And as ever, we suggest taking advantage of those of the admirable Cantine Aperte event, which during the last weekend in May involves a great number of Italy’s most important wineries opening their doors to the public and encouraging closer relations between wine producers, locals and tourists. Every region has something to offer, and there’s no better chance to be able to learn more about your favorite labels, how they’re produced and indulge in a spot of tasting.

We hope you enjoy this month’s newsletter and that even if you can’t come to Italy, we manage to bring a little of Italy to you!

Food Notes

What a great month! May has to be one of the high points in any food lover’s book – so much fresh new produce, green everywhere, from new baby lettuce, peas, favas and asparagus to mint, chicory, rocket and wild greens. It’s fun to go shopping at the market, but it’s even more fun to go for a hike and scour the hillsides high above Positano for all the old fashioned salad leaves and herbs that grandmothers used to collect on their daily outings – wild asparagus, rocket, dandelion, tiny thistle leaves and the first of the year’s wild fennel. But you have to be fast, because most of these leaves are a spring treat that disappear with the arrival of summer. Served with a vinegary dressing, it really is a taste from the past. And what to say of the vegetable garden? It’s a veritable hive of activity out there, pristine lines of newly planted eggplant, peppers, zucchini, cucumbers, pumpkins, lettuce, beans, corn and three of four different types of tomatoes – cherry tomatoes, San Marzano, pennolo, pachino, occhio di bue, each planted for a different purpose – sauces, salads, to toss quickly into a bowl of fresh spaghetti and of course, preserving. The fava beans and peas are almost ready to pick, the garlic stalks are turning yellow and just need to be laid flat and the onions and potatoes are progressing well. On a non-weeding day, it’s easy to think of it being a little corner of heaven. But May’s not all about vegetables of course. Rhubarb is an underrated fruit that abounds this month and can be turned into a series of delicious desserts. Stewed gently with the juice and zest of an orange and sugared to taste, rhubarb can be used to make pies, tarts, crumbles, jellies, and can be turned into the simplest last minute sweet by folding it through some billowy whipped cream with some reduced stewing juices and a handful of broken meringues. And how about some delicately hued rosy rhubarb liqueur? Many Italians still remember drinking a popular brand of this liqueur, but it’s a cinch to make at home by steeping the chopped fruit in grain alcohol or vodka and mixing with a sugar syrup. Quite delicious.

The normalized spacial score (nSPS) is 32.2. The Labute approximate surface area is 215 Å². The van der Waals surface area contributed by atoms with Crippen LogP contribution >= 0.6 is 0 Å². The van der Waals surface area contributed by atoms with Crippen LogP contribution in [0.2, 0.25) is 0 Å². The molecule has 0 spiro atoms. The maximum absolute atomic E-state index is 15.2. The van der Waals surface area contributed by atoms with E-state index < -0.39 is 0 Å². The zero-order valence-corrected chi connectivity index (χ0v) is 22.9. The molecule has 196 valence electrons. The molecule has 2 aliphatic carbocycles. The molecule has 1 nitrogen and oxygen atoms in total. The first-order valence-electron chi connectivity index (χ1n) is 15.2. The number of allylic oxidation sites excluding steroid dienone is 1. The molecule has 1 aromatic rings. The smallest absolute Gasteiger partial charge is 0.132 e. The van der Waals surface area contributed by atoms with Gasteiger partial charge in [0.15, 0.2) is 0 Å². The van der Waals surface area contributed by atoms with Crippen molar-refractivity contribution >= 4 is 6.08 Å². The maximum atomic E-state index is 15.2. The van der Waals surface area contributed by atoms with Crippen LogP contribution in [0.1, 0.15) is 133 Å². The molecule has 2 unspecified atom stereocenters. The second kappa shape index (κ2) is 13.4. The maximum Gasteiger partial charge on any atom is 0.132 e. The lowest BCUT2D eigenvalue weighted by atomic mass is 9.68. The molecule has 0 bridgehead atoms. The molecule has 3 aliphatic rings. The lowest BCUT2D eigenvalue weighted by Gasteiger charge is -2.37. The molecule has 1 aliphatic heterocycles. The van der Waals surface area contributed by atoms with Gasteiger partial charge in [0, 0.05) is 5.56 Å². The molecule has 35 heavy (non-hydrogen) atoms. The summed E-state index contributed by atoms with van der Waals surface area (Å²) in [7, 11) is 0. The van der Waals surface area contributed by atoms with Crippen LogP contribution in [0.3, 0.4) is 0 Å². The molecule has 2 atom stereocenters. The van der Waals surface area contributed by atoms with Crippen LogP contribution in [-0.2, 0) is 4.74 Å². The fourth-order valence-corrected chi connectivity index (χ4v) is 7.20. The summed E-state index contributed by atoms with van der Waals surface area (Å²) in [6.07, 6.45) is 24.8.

May is also the month of elderflowers, and this year we intend to make elderflower cordial, a versatile syrup which can then be diluted with cold fizzy water for a great thirst quencher, added to fruit salads or even to soak a sponge cake in a dessert. Or how about homemade elderflower champagne? All wonderful products that provide a taste of spring long after spring has gone. But whatever you cook – buon appetito!

Recipe Cards From Our Kitchen

Executive Chef Todd English